Uncertainty and excitement mount around N.L. hydrogen potential

Posted on August 30, 2022 | By Ashley Fitzpatrick | 0 Comments


Prime Minister Trudeau and Chancellor of Germany Olaf Scholz attend a hydrogen economy event (Photo by Adam Scotti (PMO))


Atlantic Business Magazine has been told as many as 18 companies have expressed interest to the provincial government for wind-hydrogen-ammonia projects in Newfoundland and Labrador. At the same time, there is no clarity yet on how even one of the energy projects of the type and scale discussed to date would be handled on the province’s electrical grid.

The only project to start a public review process to date is that of early-mover World Energy GH2, including proposed onshore wind power production of 1,000 megawatt (MW) and a hydrogen plant with a demand of 500 MW. As a power producer, it would be the second-largest power-producing industrial facility in the province, second only to the hydroelectric power plant at Churchill Falls. The entire island interconnected system (the main power grid, limited to island assets) is only about 2,000 MW. Existing wind farms on the island have an installed capacity of 27 MW each, making the proposed development the equivalent of one of those farms more than 37 times over. As another comparison, the largest wind power facility in Canada, the Seigneurie de Beaupré facility in Quebec, has an installed capacity of about 365 MW, or just over a third of what World Energy GH2 has proposed for its first phase of development (with expansions tentatively proposed by World Energy GH2 for the next few years that would bring installed wind capacity to 3 GW, but not currently under review).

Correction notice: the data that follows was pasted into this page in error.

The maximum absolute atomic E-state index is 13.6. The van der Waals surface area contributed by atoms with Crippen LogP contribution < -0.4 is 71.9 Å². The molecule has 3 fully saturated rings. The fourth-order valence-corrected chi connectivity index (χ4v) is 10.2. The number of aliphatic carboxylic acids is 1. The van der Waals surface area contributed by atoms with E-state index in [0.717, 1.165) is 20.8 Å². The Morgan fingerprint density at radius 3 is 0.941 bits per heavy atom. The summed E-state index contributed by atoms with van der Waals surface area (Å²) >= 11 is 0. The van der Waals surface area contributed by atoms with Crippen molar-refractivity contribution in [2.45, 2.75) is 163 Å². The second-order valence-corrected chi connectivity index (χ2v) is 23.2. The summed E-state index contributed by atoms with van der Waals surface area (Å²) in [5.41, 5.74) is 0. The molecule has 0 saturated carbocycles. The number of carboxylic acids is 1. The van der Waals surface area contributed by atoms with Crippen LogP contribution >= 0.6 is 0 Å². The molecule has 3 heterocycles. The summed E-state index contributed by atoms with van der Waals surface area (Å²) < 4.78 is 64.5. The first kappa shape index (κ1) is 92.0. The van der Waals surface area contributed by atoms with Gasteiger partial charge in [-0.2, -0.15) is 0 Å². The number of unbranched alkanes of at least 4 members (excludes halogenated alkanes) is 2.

The World Energy GH2 project is not being proposed as a supply for the Newfoundland and Labrador power grid but a behind-the-meter facility, where an industrial user is effectively serving its own power needs. The company plans to use wind power to create hydrogen and hydrogen to create ammonia, then the ammonia will be exported. Even so, the project will need to interact with the provincial electrical system.

It will require direct interconnection with Newfoundland and Labrador Hydro assets at Stephenville (only natural, given Hydro assets are the island’s bulk power system). The company says it will have substations at the processing plant and on the Port au Port Peninsula (amongst the wind turbines) to help regulate and control the power flow. The company further suggests it will exchange electricity with the main grid as needed, selling excess wind power to Newfoundland and Labrador Hydro for the island grid in the winter and purchasing energy if and as needed in the summer.

Among other things, the Independent System Operator requires the company to have an overall set-up whereby, as electricity is humming through the bulk system and exchange ongoing with the island grid, the loss of a particular power asset would not cause any more than a 155MW loss to the grid. It means back-up. The company says it also needs options to firm up its power if a need arises. Here, it is looking at hydrogen-fueled turbines, rather than the usual gas turbines (given the plan is to have green hydrogen, created without use of fossil fuels) and exploring battery systems. Meanwhile, the facility is also being designed so hydrogen and ammonia can be flared in the case of an emergency.